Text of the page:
A Human Future

Naheed Nenshi on Community-Building

Beth Porter: You are a very popular mayor. What do you think are the key elements in that popularity?

Naheed Nenshi: It remains to be seen if the popularity is lasting at the next election! As to key elements, I am an educator, and I tend to explain things, go into detail. It seems citizens are ready for that, that people are tired of sound-bite politics and everything being boiled down to the lowest common denominator—you’re with us or you’re against us. They are ready for broader, more thoughtful discussions about the future of the community. That’s what I try to provide and people seem to respond well. I’m not a career politician and perhaps I don’t do things the way they are supposed to be done, but to me the role is really about being honest, open, listening as much as possible and ultimately making decisions that you invite people into. When decisions are controversial I hope people can at least say, ‘I disagree with that decision but I appreciate why you made it.’

As politicians we have to shift our thinking about the people we serve, recognize that those people are the experts in their own lives, understand the impact on their lives, and bring them into the conversation so they feel a part of government, not alienated from it. For example, I and my colleagues may know about public transit—how to build networks, optimize fares, drive trains and buses—but the real expert is the person who takes the bus every day, because she knows how the system could be better. More broadly, we have to figure out ways to get people with more skin in the game. New technologies, different modes of communication—those are some ways to get people more involved.

You started the “Do 3 things for Calgary” initiative that has that has been very successful. Where did the idea come from?

I have always been interested in two things: getting people more involved in their community, and the future of the city. My mayoralty is about those things. When I was running for mayor people were talking a lot about their community and its future. I wanted to see that civic engagement continue and grow, so right after the election, I pulled together some volunteers and asked them to come up with a plan that would make the city just as exciting between elections. They named themselves the Mayor’s Committee on Civic Engagement and they came back with the idea of doing “3 things for Calgary.” I’ve got to say that I thought it was simultaneously too simple and too complicated. Too simple because we’re not telling people what to do or how they could have the most impact. Too complicated because we’re asking people to do not one but three things—and actually a fourth thing, because when you finish you have to talk about your 3 things and mentor others to do their own 3 things. But we have come to see that the two factors I was unhappy with are actually the key success factors—first, because we are not telling people what to do people have more ownership and they have been endlessly innovative. And my second objection, that they had to do 3 things, turned out to be about creating a lifetime habit of community service. No one has stopped at 3 things!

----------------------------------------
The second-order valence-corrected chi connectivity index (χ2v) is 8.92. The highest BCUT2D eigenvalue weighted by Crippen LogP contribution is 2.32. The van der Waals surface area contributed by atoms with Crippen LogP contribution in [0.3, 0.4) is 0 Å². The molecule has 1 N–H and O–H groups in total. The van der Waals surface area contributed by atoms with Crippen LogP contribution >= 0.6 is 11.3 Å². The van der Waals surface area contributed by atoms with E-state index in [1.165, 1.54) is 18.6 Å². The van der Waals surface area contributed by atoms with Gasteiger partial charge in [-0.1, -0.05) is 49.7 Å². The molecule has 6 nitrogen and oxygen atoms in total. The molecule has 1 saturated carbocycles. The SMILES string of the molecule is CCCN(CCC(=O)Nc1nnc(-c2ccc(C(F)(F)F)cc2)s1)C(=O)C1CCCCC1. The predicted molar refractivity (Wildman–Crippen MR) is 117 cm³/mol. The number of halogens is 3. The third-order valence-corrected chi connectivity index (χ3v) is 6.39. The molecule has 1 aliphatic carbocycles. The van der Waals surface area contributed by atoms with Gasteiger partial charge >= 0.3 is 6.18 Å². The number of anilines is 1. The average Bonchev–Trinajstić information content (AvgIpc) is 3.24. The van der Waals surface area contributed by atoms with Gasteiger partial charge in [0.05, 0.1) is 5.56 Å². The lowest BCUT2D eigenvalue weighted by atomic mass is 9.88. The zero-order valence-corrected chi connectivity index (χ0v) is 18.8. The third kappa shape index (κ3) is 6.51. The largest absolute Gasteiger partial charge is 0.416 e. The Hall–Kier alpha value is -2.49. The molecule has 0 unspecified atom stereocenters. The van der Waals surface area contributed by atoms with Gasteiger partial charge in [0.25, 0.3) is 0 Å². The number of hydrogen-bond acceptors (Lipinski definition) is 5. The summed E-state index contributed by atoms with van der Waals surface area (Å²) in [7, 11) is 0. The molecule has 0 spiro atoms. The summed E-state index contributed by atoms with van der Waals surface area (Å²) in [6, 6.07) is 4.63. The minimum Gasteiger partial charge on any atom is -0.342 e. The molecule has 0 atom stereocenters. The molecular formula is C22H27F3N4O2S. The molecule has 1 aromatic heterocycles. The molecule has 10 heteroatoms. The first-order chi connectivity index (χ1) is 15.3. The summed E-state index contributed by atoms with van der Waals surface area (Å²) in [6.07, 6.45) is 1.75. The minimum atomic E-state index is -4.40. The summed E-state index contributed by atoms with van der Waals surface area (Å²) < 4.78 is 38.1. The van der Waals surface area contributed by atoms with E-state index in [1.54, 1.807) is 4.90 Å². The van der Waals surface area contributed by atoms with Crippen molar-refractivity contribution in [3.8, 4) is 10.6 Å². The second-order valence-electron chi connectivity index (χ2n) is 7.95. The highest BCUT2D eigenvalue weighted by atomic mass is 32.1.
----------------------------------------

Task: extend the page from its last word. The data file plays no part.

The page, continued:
You are an Ismaili Muslim. Are there ways in which you draw from your faith background in your role as mayor?

Talking often with people of faith and communities of faith has been one of the surprising and gratifying parts of my job—the Jewish community, different Christian communities, and so on. As people of faith, we have much more that unites us than divides us—the ethics and values by which we live, things like stewardship of our environment, the absolute moral requirement of community service, the dignity of every human being—these help us a lot in communitybuilding, and certainly these have always been part of my own faith background. They continue to be important to me in this role. The Ismaili community has no paid clergy, for example. Everything is driven by volunteers and the ethics has always been, no matter how little you have, there is someone else who has less. Giving back to the community must be part of your everyday life.

You are incredibly busy in your role. How do you maintain personal balance or find time for stock-taking and reflection?

It is particularly tough in this job. I’ve always been someone who works hard and doesn’t know when to go home. What is different is how relentlessly public this role is. It’s not just having 12 or 14 or 16 hour days, it’s being always ‘on’ during these long days, always representing the community. Every trip to the store becomes a town hall meeting on some issue. In terms of finding balance, two things: one, it’s important to live in the moment and understand that the opportunities I have are a gift. So rather than think, “Oh my gosh, I’ve got 12 meetings today and I have to give 4 speeches,” to think, “that’s 12 opportunities to make positive change for somebody, and 4 opportunities to talk about the city and inspire people to do more.” And sometimes I get to do really fun stuff. Not everyone gets to be in the Nutcracker at Christmas time! The other is to keep perspective. It’s actually cool that 8-year-olds know who the mayor is and are happy to walk up to the mayor in the supermarket and talk about the lack of skateboarding facilities in the community. It gives me the opportunity to interact with people from every background and learn about their lives and how this community works. It helps that my personal and social life has always revolved around the amazing arts community here in Calgary and I still get to go to all those plays and performances. I may be in a different role, but once the lights go down I still get to experience the performance.